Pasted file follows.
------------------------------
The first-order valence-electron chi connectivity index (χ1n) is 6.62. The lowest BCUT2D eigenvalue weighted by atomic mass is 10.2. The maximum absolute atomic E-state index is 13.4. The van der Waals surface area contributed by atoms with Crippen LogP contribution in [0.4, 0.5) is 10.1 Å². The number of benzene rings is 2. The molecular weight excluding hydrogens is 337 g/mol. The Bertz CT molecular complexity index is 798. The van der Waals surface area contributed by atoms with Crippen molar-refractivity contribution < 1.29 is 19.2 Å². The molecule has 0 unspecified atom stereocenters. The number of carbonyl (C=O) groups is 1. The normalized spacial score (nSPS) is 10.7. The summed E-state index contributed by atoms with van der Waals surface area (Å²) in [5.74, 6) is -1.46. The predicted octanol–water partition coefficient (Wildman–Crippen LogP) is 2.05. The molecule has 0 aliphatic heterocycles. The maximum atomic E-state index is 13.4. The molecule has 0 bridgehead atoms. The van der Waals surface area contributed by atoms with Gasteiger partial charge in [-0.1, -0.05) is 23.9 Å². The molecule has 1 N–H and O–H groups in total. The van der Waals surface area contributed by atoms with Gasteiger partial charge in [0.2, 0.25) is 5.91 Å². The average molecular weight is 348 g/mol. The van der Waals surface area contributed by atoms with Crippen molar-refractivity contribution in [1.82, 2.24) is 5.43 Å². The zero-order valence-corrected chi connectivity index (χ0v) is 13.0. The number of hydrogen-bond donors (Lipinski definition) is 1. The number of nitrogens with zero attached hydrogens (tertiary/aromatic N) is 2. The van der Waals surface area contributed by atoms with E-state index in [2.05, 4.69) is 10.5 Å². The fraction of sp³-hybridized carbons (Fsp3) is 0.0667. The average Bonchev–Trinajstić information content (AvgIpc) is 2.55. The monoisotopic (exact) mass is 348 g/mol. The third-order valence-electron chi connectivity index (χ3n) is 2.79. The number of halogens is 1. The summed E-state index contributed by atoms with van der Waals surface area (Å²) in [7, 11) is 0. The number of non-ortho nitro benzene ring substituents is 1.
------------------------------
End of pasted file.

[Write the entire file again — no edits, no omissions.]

The first-order valence-electron chi connectivity index (χ1n) is 6.62. The lowest BCUT2D eigenvalue weighted by atomic mass is 10.2. The maximum absolute atomic E-state index is 13.4. The van der Waals surface area contributed by atoms with Crippen LogP contribution in [0.4, 0.5) is 10.1 Å². The number of benzene rings is 2. The molecular weight excluding hydrogens is 337 g/mol. The Bertz CT molecular complexity index is 798. The van der Waals surface area contributed by atoms with Crippen molar-refractivity contribution < 1.29 is 19.2 Å². The molecule has 0 unspecified atom stereocenters. The number of carbonyl (C=O) groups is 1. The normalized spacial score (nSPS) is 10.7. The summed E-state index contributed by atoms with van der Waals surface area (Å²) in [5.74, 6) is -1.46. The predicted octanol–water partition coefficient (Wildman–Crippen LogP) is 2.05. The molecule has 0 aliphatic heterocycles. The maximum atomic E-state index is 13.4. The molecule has 0 bridgehead atoms. The van der Waals surface area contributed by atoms with Gasteiger partial charge in [-0.1, -0.05) is 23.9 Å². The molecule has 1 N–H and O–H groups in total. The van der Waals surface area contributed by atoms with Gasteiger partial charge in [0.2, 0.25) is 5.91 Å². The average molecular weight is 348 g/mol. The van der Waals surface area contributed by atoms with Crippen molar-refractivity contribution in [1.82, 2.24) is 5.43 Å². The zero-order valence-corrected chi connectivity index (χ0v) is 13.0. The number of hydrogen-bond donors (Lipinski definition) is 1. The number of nitrogens with zero attached hydrogens (tertiary/aromatic N) is 2. The van der Waals surface area contributed by atoms with E-state index in [2.05, 4.69) is 10.5 Å². The fraction of sp³-hybridized carbons (Fsp3) is 0.0667. The average Bonchev–Trinajstić information content (AvgIpc) is 2.55. The monoisotopic (exact) mass is 348 g/mol. The third-order valence-electron chi connectivity index (χ3n) is 2.79. The number of halogens is 1. The summed E-state index contributed by atoms with van der Waals surface area (Å²) in [7, 11) is 0. The number of non-ortho nitro benzene ring substituents is 1.